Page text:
For most Americans, the Ford Falcon nameplate conjures thoughts of the compact, for the time, Chevy Nova competitor introduced in 1960. In the other corner of the globe, however, the Falcon nameplate lived on past the demise of the nameplate in America. We’re of course, talking about Australia, where the rear-wheel drive, four-door sedan and ute have become an integral part of the Aussie car culture.
But with Ford Australia officially putting the Falcon to rest after ceasing manufacturing in Australia in 2016, RallySport decided to take a look back on the Falcon’s racing heritage. Not just road racing or V8 Supercars, mind you, since the Falcon was actually a major player in rally racing decades ago.
The Falcon’s rally story started in 1962, when five 144 cubic-inch variants of the car were sent to compete in the East African Safari. Ford has high hopes for the car, but these Falcons weren’t made for rally racing. Nearly identical to the road-going variants of the model, the cars were kept towards the middle of the pack thanks to broken parts and hefty curb weights.
Even so, the Falcons didn’t fail altogether. This piqued Ford’s interest and by 1963, the American automaker announced plans to enter three Ford Falcons to compete in the Monte Carlo Rally. The cars were driven by some of the period’s most notable drivers, including Anne Hall, Peter Jopp and Bo Ljungfeld. Ford also decided to enter American-spec Falcons, sending the two-door Futura trims to the battle and leaving the four-door bodied Falcons from Oz at home.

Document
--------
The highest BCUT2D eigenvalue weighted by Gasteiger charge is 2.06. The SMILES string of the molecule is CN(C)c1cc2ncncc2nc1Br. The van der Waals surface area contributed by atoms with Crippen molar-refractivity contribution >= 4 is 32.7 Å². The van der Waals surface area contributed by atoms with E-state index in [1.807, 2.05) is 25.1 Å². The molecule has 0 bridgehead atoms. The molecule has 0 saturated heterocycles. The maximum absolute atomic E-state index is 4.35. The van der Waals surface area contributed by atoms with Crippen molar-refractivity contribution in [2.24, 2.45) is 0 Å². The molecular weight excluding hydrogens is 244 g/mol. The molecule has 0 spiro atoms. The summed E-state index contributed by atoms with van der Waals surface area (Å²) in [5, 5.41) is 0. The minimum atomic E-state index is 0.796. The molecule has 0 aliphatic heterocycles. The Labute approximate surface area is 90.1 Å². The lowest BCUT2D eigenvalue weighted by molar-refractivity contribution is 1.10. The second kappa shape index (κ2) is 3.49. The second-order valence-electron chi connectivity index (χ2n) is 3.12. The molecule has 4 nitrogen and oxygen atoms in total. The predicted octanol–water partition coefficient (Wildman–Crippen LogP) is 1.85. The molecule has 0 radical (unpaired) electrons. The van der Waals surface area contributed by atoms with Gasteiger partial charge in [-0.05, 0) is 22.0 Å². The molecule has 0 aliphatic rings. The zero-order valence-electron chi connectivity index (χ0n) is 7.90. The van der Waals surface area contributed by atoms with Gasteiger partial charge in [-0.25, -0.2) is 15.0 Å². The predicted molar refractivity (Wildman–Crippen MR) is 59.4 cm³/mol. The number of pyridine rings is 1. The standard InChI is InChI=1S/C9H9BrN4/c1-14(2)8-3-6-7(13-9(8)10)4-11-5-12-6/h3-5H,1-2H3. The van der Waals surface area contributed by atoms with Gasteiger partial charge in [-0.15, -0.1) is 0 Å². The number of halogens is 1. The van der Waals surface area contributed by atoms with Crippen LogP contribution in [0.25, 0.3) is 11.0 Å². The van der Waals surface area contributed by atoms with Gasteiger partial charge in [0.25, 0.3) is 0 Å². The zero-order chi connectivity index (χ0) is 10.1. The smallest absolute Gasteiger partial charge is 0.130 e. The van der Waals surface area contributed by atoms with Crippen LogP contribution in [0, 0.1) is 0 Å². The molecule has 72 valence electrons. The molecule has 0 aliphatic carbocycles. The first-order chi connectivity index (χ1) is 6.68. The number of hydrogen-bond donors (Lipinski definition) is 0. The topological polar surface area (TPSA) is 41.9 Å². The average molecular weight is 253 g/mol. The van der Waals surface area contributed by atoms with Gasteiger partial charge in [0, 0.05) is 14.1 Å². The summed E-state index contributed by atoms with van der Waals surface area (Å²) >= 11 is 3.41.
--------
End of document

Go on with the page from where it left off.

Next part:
Bad weather plagued Monte Carlo. It was so bad, in fact, that Hall wasn’t even able to get the Falcon through snowbanks, and Ljungfeld lost eight minutes in the inclement weather. Determined to make up time, Ljungfeld gave the Falcon all it could take and set the fastest time on six special stages during the event. If it weren’t for those eight lost minutes, he would have outright won.
Strangely, Monte Carlo used an engine capacity formula that favored smaller displacements to determine winners. This sent The Falcon back to second place. But Ford realized the potential the car possessed. The Blue Oval returned again for the 1964 Monte Carlo Rally, this time coming prepared. Instead of running near-factory cars, it prepped eight Falcon Rally Sprints, the V8 version of the Falcon coupe. The thinking was that if Ford couldn’t beat the engine-displacement formula, it would surely win outright by putting down the fastest times.
American tuning specialists, Holman and Moody, worked their magic with the V8s, taking them from 4.2 liters to 4.7 and adding four-barrel carburetors for maximum power. A T10 four-speed gearbox replaced the old three-speed, and a 9-inch rear axle with a Detroit locker differential completed the powertrain. Big disc brakes were also fitted at the front, while larger drums sat at the rear.
As great as the package sounded, the Falcon could still not overcome the strange Monte engine-capacity formula, leaving it once again in second place behind a Mini Cooper. Ford had spent more than what they had wanted in the rally program, and after not posting a real win, decided to dump the program altogether.
Over the next few years, Ford Falcons would resurface again to compete in rally events, but it wasn’t until the Cortina that Ford finally gained the rally wins it wanted so badly nearly three decades before. Of course, the Ford Fiesta WRC rally racer handles rally racing duties for the automaker today. But it’s always a good idea to remember where you came from.
Image credit: blog.hemmings.com